It is actually two separate binaries--one consisting of a red giant 100 times as wide, one-third as massive and 1,000 times as bright as our sun orbited by a yellow-white dwarf 130% as wide, 170% as massive and six times as bright as our sun; another consisting of two yellow dwarves, each one 105% as wide, 110% as massive and 126% as bright as our sun. This alternate Earth orbits the latter binary
A yellow-white dwarf should be equal to a spectral class F star, I guess. A star 130% as wide as the Sun would have 219.7 percent of the volume of the Sun, and if it had the same density it would have 219.7 percent of the mass of the Sun, not 170 percent.
The yellow dwarf stars with 105 percent the diameter of the Sun would have 115.76 the volume of the Sun, and thus its mass, instead of 110 percent the mass of the Sun.
You should check the physicial characteristics of various spectral types of stars in user177107's answer to the question:
The chart claims that:
A G5V star would have 0.98 of the Sun's mass, 0.982 of the Sun's radius, and 0.887 of the Sun's luminosity.
A G2V star would have 1.02 of the Sun's mass, 1.01 of the Sun's radius, and 1.014 of the Sun's luminosity.
A F8V star would 1.18 have of the Sun's mass, 1.25 of the Sun's radius, and of 2.031 the Sun's luminosity.
A F5V star would have 1.33 of the Sun's mass, 1.46 of the Sun's radius, and 3.434 of the Sun's luminosity.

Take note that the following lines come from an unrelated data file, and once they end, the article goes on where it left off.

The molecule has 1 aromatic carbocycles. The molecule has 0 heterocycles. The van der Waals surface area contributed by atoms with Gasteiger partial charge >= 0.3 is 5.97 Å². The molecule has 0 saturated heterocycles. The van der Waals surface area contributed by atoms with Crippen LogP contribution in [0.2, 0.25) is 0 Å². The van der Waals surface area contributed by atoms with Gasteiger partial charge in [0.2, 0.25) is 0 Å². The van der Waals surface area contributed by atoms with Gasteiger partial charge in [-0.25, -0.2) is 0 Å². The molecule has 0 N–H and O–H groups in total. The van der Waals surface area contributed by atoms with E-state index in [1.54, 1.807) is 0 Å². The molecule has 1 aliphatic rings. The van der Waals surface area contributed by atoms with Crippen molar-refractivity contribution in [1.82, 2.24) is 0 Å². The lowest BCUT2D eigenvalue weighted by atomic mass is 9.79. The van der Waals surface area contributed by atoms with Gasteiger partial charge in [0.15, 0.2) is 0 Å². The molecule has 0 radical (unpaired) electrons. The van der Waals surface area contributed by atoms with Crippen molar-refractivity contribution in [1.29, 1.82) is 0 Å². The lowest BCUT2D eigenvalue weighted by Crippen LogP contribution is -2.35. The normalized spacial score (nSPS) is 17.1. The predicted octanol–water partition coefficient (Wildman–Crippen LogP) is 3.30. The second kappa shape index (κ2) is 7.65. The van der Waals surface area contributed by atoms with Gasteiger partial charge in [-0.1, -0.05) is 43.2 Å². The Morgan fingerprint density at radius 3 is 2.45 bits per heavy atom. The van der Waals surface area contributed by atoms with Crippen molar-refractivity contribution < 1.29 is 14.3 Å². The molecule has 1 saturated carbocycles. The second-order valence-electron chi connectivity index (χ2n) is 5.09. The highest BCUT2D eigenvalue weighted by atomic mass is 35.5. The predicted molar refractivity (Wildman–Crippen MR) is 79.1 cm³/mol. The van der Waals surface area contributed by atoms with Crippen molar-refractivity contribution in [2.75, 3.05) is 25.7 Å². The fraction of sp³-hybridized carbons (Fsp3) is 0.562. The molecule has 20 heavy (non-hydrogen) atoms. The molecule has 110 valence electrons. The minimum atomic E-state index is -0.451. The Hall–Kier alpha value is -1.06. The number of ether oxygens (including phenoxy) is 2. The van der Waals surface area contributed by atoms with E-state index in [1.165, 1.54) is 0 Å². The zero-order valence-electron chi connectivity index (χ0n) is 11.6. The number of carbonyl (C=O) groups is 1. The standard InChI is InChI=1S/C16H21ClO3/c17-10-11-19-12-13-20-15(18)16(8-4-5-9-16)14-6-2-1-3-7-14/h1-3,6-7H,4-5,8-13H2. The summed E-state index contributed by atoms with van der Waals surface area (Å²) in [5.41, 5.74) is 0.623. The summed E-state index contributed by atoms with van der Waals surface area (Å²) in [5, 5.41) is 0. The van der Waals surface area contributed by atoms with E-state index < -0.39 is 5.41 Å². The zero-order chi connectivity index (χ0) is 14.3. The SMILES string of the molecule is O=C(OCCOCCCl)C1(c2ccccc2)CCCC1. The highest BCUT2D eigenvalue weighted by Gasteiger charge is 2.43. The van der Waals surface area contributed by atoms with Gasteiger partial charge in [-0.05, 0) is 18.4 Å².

A F2V star would have 1.44 of the Sun's mass, 1.61 of the Sun's radius, and 9.3 of the Sun's luminosity.
A A8V star would have 1.67 of the Sun's mass, 1.81 of the Sun's radius, and 14.392 of the Sun's luminosity.
I don't think that your figures for the diameters and massess and luminosities of the stars are quite correct.
A red giant star is one which has completed its main sequence period. In a star system where the stars are the same age, the most massive star will completed it smain sequence priod first and become a red giant star first. So I fail to see how the red giant could have one third the mass of the sun, and if it did it would orbit the yellow-white dwarf instead of being orbited by it.
A separation of 10 AU between the two pairs of stars seems insufficient to protect the "Alternate Earth" from a runaway greenhosue effect as the red giant becomes more luminous. A planet 10 AU from the Sun would recieve only 1 percent of the radiation from the Sun as a planet 1 AU from the Sun would receive. Yousay the red giant is 1,000 times as luminous as the Sun.
So the "Alternate Earth" 10 AU from the giant star would receive 10 times as much radiation from from the red giant as Earth receives from the Sun. That should be enough to cause a runaway greenhouse effect, destroying all life on the planet.
Remember that luminosity decreaes with the square of the distance. So if the absolute luminosity of a star in your system equals more than the luminosity of the Sun divided by the square of the distance in AU to a planet in that system, that planet will receive more radiation from that star than Earth gets from the Sun, and will thus be hotter than Earth.
Why do you write:
10 AUs, safe from the intense flares of the yellow-white dwarf.
As far as I know, some red dwarf stars o are the mainsequance stars with the most intense flares, which is why those red dwarf stars are known as flare stars.